Lentil & bacon soup

With cannellini beans, carrots & parsley

Lentil & bacon soup

Lentil & bacon soup

Serves Serves 4
Time Cooks In1 hour 10 minutes
DifficultySuper easy
Nutrition per serving Plus
  • Calories 336 17%
  • Fat 8.5g 12%
  • Saturates 1.9g 10%
  • Sugars 9.3g 10%
  • Salt 1.3g 22%
  • Protein 20.5g 41%
  • Carbs 44.9g 17%
  • Fibre 12.5g -
Of an adult's reference intake
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  • 2 red onions
  • 2 carrots
  • 3 sticks celery
  • 2 cloves garlic
  • 6 rashers of smoked streaky bacon
  • olive oil
  • ½ a dried chilli
  • ½ teaspoon dried thyme
  • 200 g dried lentils , (a mixture of green and red is nice)
  • 1 vegetable stock cube , optional
  • 1 x 400 g tin of cannellini beans
  • a few sprigs fresh flat-leaf parsley
  • extra virgin olive oil
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  1. Peel and finely chop the onions and carrots, trim and finely chop the celery, and peel and finely slice the garlic. Finely chop the bacon.
  2. Heat a lug of olive oil in a large pan over a medium heat, add the bacon and fry slowly until the bacon starts to release all its tasty fat and goes crispy, then crumble in the dried chilli, and add the dried thyme, onion, carrot, celery and garlic.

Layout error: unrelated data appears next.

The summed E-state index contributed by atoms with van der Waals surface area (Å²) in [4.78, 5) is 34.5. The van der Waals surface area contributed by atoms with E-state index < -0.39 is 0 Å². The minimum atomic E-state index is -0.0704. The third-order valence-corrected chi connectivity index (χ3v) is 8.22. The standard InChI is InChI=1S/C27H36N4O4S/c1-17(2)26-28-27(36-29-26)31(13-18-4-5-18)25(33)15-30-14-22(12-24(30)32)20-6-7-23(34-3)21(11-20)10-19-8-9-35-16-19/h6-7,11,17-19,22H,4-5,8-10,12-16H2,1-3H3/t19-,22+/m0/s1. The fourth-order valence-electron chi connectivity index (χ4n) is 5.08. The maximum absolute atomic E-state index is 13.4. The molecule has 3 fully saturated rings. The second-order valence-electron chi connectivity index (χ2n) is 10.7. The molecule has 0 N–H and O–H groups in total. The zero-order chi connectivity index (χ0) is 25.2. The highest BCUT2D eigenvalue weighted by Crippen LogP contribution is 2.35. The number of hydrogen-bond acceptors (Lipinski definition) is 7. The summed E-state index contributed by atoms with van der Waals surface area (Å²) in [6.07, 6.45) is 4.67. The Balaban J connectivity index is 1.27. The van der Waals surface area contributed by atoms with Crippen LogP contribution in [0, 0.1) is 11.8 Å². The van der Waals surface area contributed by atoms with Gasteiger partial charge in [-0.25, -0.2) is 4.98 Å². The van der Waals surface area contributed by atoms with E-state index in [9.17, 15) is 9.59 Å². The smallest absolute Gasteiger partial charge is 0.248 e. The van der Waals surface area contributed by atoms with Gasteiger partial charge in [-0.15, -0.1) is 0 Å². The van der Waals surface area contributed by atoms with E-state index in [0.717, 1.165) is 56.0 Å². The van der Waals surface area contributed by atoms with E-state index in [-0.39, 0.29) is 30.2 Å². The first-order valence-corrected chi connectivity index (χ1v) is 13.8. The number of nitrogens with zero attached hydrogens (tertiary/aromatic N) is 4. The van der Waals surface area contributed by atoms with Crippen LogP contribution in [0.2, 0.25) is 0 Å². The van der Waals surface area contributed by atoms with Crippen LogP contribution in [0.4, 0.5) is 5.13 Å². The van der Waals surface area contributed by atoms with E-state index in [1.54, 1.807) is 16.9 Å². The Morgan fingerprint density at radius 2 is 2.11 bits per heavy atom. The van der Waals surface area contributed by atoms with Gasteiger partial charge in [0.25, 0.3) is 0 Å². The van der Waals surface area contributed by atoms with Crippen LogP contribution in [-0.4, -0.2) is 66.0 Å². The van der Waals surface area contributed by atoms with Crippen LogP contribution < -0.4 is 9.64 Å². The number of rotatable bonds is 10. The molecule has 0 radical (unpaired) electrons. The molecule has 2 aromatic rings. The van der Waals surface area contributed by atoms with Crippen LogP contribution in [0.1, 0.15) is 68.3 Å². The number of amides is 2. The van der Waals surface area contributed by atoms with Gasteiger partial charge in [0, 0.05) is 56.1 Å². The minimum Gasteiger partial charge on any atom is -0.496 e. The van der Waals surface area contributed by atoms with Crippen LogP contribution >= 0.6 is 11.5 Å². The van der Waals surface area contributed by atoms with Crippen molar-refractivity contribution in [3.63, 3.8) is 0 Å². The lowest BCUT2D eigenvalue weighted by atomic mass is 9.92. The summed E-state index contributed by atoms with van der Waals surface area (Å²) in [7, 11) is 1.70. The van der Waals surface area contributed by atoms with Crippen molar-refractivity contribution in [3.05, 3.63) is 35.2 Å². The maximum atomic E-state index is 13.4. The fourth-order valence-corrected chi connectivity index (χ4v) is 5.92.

3. Cook gently with the lid on for about 15 minutes, or until all the vegetables are soft, then add the lentils and 1 litre water or vegetable stock.
  4. Bring to the boil and simmer until the lentils are soft (check the packet instructions as different types of lentils vary in cooking time. If you’re mixing your lentils, cook for the longest amount of time to make sure they are all cooked properly).
  5. Drain, then tip in the cannellini beans and, if the soup’s a little thick, add a splash more water. Bring back to the boil and simmer for another 10 minutes, then taste and season with sea salt and black pepper.
  6. Meanwhile, pick and finely chop the parsley.
  7. Ladle into bowls and finish with a drizzle of extra virgin olive oil and the chopped parsley. Serve with hunks of bread for dunking.


Sometimes I add a few dried porcini mushrooms to make it extra special.

Leftover parsley? Toss through simple pasta dishes before serving or add to winter salads. If you have several types of soft herbs left over, why not try making my salsa verde? It’ll transform any roasted veg, or can be stirred into risottos.